Virtual Field Trip to the Hall of Planet Earth

Part of Hall of Planet Earth.

Welcome to a virtual field trip to the Gottesman Hall of Planet Earth! This field trip is designed for students in grades 6-8 to explore how plate tectonics explains specific Earth formations.

This activity is modular so that teachers have flexibility in how they assign components to their students.  The Virtual Hall Tour and Student Investigation are the core assignment.  The extension activities are meant to provide opportunities for deeper student engagement and could be assigned over several course days.

Virtual Hall Tour + Student Investigation


For more information about how to adapt this activity for your students, standards-alignment, and answer keys, download a Teacher's Guide:


Virtual Hall Tour

Students will use Google Arts and Culture to explore the "Why are there ocean basins, continents, and mountains?" section of the Gottesman Hall of Planet Earth. Have them use the Plate Tectonics section map to find the exhibits on Plate Tectonics, Explosive Volcanism, Effusive Volcanism, Earthquakes and Mountain Building.

Volcanoes Under the Sea

Student Investigation  

Students will select a rock specimen from one of the areas listed on the map that originated either at a convergent plate boundary or a divergent plate boundary that they would like to learn more about, then use the links on the map to explore its location in the hall using Google Arts & Culture and gather more information from the AMNH website. Students will answer the following questions about their specimen on a Google doc:

  • Rock specimen name:
  • Where was it found?
  • What is it made of?
  • How was it formed?
  • What type of plate boundary is it related to?
  • Is specimen related to a convergent boundary or a divergent boundary? 

Students can use a separate piece of paper to sketch the specimen and can take a picture and submit it with the assignment.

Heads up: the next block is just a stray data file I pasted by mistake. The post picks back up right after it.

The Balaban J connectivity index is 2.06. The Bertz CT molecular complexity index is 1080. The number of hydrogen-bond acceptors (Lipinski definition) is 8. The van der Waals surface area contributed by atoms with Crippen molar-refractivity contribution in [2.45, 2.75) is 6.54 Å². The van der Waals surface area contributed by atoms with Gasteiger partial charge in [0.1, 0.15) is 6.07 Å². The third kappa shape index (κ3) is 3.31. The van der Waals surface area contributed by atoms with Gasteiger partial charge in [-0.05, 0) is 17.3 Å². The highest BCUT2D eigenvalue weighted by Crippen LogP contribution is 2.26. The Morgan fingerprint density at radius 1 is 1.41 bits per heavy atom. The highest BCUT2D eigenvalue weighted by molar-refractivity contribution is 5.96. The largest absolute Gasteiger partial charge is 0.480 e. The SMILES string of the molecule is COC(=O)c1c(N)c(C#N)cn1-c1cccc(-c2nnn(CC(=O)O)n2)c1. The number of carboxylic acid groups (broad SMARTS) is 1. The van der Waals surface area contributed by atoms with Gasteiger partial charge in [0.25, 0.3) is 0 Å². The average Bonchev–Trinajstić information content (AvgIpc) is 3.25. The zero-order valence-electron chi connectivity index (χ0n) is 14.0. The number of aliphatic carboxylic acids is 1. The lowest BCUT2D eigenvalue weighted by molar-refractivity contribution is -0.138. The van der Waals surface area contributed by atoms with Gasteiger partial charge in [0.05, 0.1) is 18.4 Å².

Extension Activities

To deepen student engagement with this content, you may choose to add one or more of the following extension activities:


1. Student Reading

Students can prepare for their virtual visit by reading a non-fiction text about plate tectonics. This reading can help introduce the topic or serve as a content refresher to help frame their investigation.


2. Hall Videos

These videos are featured in the sections of the Gottesman Hall of Planet Earth that the students are exploring on their virtual field trip. Students can watch them to learn more about each of the processes and the role that scientists play in helping us understand them. Note that total video watch time is 28 minutes. As an alternative, you may ask students to only watch the Mantle Convection Video and the Tectonic Process that pertains to the specimen they selected for their investigation (9 minutes).

Mantle Convection
Scientists at Work: San Andreas Fault (Earthquakes)
Scientists at Work: Mountain Building (Mountain Building)
Scientists at Work: Indonesia (Explosive Volcanism)
Scientists at Work: Hawaii (Effusive Volcanism)


3. Writing Task

This informational writing task asks students to draw on the reading and observations recorded during the virtual field trip, to write an illustrated history of their selected rock specimen.  The writing task should only be assigned as culminating work, if students have also completed the reading and answered the questions from the student investigation.  A student checklist and teacher rubric are included. 

Student Writing Task

Based on your reading and your exploration of the Gottesman Hall of Planet Earth, write an illustrated history of the rock specimen you chose to study during your visit.

Be sure to:

  • define “plate tectonics”
  • explain the plate boundary processes that were involved in your specimen’s formation or structural change
  • include a labeled illustration of the specimen as it appears today
  • include a labeled illustration of the processes that the specimen has undergone in its formation or change

Support your discussion with evidence from the reading and the Gottesman Hall of Planet Earth.

If you have any questions or feedback, please email us at [email protected]